Actual Physical Control / APC
DUI with Actual Physical Control in Florida
Driving under the influence of alcohol or drugs cases can be charged and prosecuted even when the person arrested was not actually driving the vehicle. The concept of “actual physical control” is one of the most confusing aspects of DUI cases in Florida. It is important to understand the concept of actual physical control. Law enforcement officers sometimes affectionally call these cases “parking while impaired.”
So what happens if an officer finds you sitting in your vehicle? Under limited circumstances, the officer can ask you to exit the vehicle and begin a DUI investigation even if the officer never saw you driving. Despite the fact that these cases are common, prosecutors usually have a more difficult time proving these cases at trial. Motions to suppress and exclude evidence because of an illegal detention or arrest are more common.
The attorneys at Pumphrey Law have years of experience defending clients in DUI cases throughout North Florida. Our attorneys can help you protect your rights while fighting for the best possible resolution in the case. Call (850) 681-7777 to schedule a free case evaluation. Pumphrey Law represents individuals charged with drunk driving throughout Tallahassee in Leon County and the surrounding areas such as Bristol in Liberty County, Crawfordville in Wakulla County, Monticello in Jefferson County and Quincy in Gadsden County.
Pumphrey Law represents individuals charged with drunk driving throughout Tallahassee in Leon County and the surrounding areas such as Bristol in Liberty County, Crawfordville in Wakulla County, Monticello in Jefferson County and Quincy in Gadsden County.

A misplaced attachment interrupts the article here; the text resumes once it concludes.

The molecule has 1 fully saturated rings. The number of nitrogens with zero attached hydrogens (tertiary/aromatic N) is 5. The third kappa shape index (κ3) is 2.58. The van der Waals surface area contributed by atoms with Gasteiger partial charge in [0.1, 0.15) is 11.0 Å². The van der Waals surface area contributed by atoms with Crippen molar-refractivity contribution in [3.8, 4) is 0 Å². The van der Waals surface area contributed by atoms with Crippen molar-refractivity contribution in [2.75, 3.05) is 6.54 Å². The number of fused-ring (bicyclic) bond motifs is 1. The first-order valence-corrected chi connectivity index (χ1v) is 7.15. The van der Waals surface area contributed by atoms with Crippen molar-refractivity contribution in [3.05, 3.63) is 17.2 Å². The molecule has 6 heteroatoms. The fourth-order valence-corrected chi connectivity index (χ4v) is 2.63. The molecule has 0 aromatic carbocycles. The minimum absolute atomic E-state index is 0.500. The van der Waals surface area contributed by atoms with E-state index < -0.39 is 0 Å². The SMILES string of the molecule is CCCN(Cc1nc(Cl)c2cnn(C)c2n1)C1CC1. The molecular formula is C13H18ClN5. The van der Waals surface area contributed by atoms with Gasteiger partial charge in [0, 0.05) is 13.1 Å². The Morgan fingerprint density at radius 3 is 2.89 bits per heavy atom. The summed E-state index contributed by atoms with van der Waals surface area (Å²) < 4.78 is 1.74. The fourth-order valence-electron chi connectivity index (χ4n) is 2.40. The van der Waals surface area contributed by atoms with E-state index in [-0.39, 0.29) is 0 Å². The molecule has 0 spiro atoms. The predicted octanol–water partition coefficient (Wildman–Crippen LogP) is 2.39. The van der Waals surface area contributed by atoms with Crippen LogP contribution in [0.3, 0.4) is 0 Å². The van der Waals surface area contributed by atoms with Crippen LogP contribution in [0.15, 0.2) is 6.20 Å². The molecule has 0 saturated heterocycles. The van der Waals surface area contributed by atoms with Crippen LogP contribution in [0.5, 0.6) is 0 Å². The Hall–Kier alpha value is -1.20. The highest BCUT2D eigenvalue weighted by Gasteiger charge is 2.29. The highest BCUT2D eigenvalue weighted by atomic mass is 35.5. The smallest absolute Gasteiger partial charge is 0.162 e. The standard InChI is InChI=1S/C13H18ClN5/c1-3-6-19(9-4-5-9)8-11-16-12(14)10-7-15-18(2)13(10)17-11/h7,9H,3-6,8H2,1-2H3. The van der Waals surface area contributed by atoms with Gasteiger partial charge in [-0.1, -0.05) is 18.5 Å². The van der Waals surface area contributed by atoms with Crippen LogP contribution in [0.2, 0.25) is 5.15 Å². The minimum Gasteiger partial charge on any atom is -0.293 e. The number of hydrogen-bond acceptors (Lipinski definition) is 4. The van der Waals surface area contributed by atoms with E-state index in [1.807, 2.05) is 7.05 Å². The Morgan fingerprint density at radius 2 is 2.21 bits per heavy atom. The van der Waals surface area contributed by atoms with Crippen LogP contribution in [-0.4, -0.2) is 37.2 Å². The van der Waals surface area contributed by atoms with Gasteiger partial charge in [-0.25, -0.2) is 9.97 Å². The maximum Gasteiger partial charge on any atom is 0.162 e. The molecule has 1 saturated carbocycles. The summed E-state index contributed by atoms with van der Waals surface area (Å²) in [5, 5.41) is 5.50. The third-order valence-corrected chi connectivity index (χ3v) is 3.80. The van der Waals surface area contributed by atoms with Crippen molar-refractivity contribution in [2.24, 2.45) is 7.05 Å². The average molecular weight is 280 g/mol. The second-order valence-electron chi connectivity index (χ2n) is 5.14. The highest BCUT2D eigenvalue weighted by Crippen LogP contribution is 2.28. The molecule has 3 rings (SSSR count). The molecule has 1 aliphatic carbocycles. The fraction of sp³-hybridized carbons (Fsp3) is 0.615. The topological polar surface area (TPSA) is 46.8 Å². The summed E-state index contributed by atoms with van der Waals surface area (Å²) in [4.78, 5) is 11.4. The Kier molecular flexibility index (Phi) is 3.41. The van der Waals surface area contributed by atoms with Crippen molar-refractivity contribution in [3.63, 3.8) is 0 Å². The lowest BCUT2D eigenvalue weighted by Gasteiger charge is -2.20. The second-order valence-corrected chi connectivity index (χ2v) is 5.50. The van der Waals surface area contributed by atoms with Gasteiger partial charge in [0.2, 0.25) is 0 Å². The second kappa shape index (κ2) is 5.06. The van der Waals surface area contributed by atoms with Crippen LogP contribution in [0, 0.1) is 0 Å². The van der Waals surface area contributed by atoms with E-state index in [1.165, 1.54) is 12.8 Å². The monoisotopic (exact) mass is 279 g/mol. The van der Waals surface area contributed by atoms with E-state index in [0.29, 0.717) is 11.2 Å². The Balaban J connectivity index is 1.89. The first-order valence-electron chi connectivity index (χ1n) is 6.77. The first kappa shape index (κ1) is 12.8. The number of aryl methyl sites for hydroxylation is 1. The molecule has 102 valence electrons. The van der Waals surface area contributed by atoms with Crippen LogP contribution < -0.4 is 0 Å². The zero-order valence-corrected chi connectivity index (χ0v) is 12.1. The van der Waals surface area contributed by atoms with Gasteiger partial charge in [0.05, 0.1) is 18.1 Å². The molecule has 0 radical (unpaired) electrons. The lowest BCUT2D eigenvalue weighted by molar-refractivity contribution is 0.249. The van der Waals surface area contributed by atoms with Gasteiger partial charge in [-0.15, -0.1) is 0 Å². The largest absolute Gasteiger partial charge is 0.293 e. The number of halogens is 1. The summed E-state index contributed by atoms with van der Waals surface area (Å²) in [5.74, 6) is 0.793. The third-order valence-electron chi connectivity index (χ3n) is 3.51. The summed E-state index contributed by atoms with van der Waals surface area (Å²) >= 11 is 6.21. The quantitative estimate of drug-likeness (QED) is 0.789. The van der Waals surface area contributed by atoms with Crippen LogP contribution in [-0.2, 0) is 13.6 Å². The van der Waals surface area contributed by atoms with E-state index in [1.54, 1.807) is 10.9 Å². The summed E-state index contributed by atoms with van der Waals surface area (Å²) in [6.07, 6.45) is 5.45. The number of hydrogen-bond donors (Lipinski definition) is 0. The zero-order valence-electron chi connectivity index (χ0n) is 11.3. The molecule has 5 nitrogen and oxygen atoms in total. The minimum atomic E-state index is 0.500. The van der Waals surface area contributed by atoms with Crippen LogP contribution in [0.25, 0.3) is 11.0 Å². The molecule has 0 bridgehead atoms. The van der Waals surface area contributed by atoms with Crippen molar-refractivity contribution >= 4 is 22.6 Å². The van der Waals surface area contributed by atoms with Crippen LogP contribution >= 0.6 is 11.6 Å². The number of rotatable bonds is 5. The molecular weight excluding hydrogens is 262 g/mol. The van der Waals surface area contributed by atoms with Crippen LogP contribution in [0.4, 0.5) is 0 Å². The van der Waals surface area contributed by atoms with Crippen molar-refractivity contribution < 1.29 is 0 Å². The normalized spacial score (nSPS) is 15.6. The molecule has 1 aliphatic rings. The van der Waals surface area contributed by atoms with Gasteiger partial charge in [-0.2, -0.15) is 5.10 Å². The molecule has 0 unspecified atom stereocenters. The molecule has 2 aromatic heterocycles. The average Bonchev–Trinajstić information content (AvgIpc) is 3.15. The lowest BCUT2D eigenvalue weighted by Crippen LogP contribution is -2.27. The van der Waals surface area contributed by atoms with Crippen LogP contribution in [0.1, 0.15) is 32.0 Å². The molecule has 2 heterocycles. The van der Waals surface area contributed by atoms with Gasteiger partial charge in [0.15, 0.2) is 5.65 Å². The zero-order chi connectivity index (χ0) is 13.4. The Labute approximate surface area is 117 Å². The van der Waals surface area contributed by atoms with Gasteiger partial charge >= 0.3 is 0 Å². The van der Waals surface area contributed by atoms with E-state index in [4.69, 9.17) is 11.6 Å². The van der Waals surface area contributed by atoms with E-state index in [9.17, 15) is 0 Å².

Information About Actual Physical Control Laws
Back to top
What Does Actual Physical Control Mean?
Actual physical control is a term used in Florida law meaning the person must be physically in or on the vehicle and have the capability to operate the vehicle, regardless of whether he or she is actually operating the vehicle at the time. If a person is found to be in actual physical control of a vehicle while under the influence of drugs or alcohol, that person could face DUI charges.
For example, if an intoxicated person is sitting in the driver’s seat of a vehicle with the keys to the vehicle either in the ignition or within the easy reach of the driver, the prosecutor might be able to establish that the driver was in actual physical control of the vehicle.
This term often applies in DUI cases when a driver pulls over to “sleep off” the intoxication. If the person remains in the driver seat, he or she again could be considered in actual physical control of the vehicle, whether or not the vehicle was turned on.
Back to top
Proving Actual Physical Control in DUI Cases
For actual physical control cases, the prosecutor often has a difficult time convincing the jury to return a guilty verdict. It sometimes can be difficult to prove the accused was in actual physical control of the vehicle. Factors examined by the courts include the following:
- whether other evidence shows the defendant drove the vehicle to that location or planned to drive away from that location;
- whether the keys were in the engine;
- whether the engine was running or still warm;
- whether the lights were on inside the vehicle;
- whether the driver’s foot was on the break or gas pedal;
- whether the driver tried to put the car in drive;
- whether the defendant’s rear end was sitting in the driver’s seat; or
- whether the seat was reclined or upright.
Back to top
Finding A Tallahassee Lawyer for Actual Physical Control DUI Cases
If you have been charged with a DUI for being in actual physical control of the vehicle, contact the skilled and experienced DUI defense attorneys at Pumphrey Law. DUI convictions can have a lifetime of consequences even after the criminal case is resolved in court. Whether you are charged with a first offense or have a prior, we can help.
We help clients charged with DUI after a breath, blood or urine test. We also fight cases involving a refusal to consent to testing.
Call (850) 681-7777 to schedule a free legal case evaluation.
This article was last updated on Tuesday, January 29, 2019.